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Jewish World ReviewJan. 4, 2000 /25 Teves, 5760

Sam Schulman

Sam Schulman
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How I Made Conservatism Fashionable in Time for the 21st Century --
AN ESSAYIST in The New Stateman-sort of a British version of The Nation, only intelligent-sadly argues that in our new century, conservatism will be even stronger than it has been, in America and Britain since the age of Reagan and Thatcher: "It is quite possible that we are moving from a century of progressive ideas, led by conservatives, to a century of triumph for conservative ideas, led by people only professing to be on the left." If this is so, then the Top Drawer section of New York Press, its generous and patient founder Taki, Jim Holt, and, most of all, I, deserve the credit. And now, standing at the top of golden hours, it may be a good time to recount how so many of us struggled to give birth to the idea that has turned Bill Clinton's Democrats and Tony Blair's New Labour party into conservatives--the story of Top Drawer itself.

In 1984, I was living in the hills of western Massachusetts, working as associate publisher of a regional magazine called New England Monthly. I was hired because-well, for the same reason I have been hired by every employer I've ever had-because a girl I went to Bennington with made her husband do it.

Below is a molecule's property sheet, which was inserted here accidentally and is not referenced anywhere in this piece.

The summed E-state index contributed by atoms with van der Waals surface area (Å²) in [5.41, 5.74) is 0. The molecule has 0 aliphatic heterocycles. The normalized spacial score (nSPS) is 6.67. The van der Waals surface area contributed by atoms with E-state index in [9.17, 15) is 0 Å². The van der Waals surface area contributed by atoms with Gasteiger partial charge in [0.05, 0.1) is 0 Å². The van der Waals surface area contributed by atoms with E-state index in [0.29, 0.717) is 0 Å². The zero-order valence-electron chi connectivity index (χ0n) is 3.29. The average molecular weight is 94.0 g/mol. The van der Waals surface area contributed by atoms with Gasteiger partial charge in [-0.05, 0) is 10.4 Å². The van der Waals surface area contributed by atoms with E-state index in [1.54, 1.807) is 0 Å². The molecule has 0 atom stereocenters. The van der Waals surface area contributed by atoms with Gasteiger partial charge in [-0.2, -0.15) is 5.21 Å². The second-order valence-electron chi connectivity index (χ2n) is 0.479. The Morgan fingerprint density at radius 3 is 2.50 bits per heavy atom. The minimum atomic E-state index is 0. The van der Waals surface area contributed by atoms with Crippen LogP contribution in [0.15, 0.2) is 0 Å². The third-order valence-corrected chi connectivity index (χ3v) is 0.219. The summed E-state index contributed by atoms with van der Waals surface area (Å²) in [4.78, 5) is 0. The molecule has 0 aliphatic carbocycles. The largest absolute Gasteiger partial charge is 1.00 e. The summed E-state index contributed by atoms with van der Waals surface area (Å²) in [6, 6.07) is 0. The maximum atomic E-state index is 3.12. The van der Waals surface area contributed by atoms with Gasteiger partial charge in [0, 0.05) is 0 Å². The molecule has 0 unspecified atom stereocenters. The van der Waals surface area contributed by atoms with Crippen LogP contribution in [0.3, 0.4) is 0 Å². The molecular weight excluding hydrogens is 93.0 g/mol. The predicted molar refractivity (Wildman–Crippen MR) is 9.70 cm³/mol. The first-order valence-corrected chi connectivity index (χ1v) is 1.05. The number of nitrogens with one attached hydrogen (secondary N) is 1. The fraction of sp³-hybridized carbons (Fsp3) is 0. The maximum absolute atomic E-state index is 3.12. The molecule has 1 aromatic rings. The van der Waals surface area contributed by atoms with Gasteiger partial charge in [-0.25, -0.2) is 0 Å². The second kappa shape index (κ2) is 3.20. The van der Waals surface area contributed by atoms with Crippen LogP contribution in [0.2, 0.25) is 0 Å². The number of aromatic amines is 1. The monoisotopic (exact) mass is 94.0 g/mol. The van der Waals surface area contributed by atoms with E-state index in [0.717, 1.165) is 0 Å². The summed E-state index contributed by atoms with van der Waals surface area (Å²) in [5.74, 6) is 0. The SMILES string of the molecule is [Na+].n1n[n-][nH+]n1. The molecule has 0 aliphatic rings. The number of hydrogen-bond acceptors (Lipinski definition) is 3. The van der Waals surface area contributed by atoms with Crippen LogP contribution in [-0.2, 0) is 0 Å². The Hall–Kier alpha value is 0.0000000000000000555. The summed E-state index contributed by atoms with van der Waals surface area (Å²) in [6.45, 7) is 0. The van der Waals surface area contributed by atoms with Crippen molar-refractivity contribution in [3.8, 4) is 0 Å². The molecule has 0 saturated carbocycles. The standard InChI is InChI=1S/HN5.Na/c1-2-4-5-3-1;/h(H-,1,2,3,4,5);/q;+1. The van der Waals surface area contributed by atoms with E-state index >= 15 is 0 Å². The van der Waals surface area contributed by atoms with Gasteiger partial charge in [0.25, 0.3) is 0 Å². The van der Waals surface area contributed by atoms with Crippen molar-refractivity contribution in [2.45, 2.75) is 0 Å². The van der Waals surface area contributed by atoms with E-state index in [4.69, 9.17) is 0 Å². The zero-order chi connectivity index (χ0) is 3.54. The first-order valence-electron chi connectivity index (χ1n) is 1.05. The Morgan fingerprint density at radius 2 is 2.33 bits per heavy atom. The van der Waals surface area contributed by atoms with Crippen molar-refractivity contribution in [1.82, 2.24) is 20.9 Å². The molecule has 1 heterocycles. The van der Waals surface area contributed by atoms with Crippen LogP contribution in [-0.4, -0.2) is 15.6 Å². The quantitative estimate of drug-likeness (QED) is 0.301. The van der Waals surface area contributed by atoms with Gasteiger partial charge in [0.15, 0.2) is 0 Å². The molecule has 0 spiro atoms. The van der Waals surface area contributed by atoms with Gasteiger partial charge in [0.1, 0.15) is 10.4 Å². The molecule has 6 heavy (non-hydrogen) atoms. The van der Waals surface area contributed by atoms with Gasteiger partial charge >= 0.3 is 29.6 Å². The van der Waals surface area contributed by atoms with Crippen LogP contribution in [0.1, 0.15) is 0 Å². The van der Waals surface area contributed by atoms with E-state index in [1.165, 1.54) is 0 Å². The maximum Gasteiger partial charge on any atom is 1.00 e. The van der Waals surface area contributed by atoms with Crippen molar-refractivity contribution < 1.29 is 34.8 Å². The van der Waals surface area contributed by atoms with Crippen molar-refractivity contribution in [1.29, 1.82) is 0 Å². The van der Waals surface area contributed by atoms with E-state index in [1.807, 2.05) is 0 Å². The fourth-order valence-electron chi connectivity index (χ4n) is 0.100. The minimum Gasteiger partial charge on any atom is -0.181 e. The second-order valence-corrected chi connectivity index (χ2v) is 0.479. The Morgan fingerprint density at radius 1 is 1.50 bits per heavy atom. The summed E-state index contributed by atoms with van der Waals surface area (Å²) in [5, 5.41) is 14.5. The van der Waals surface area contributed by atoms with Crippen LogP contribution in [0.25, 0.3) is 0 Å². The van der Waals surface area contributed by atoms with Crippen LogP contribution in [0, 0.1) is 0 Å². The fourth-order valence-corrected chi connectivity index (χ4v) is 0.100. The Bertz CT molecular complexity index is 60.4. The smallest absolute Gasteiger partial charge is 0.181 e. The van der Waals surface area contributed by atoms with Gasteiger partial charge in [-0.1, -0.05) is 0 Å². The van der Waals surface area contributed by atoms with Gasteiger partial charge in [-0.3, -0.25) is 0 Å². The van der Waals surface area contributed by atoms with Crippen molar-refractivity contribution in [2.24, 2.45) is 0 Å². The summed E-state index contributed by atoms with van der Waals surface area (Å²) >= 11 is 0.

There, slowly, in utter isolation, I changed my political stripes. I was propelled by disgust at the nuclear freeze movement, by the realization that the "progressive" forces in El Salvador and Nicaragua were just as murderous as the previous regimes, and by the failure of American liberals to support Solidarity in Poland. And of course I was still bitter about when the dream died for so many of us in the 1984 Massachusetts primary-the dream that Reuben Askew of Florida should become the Democratic nominee for President.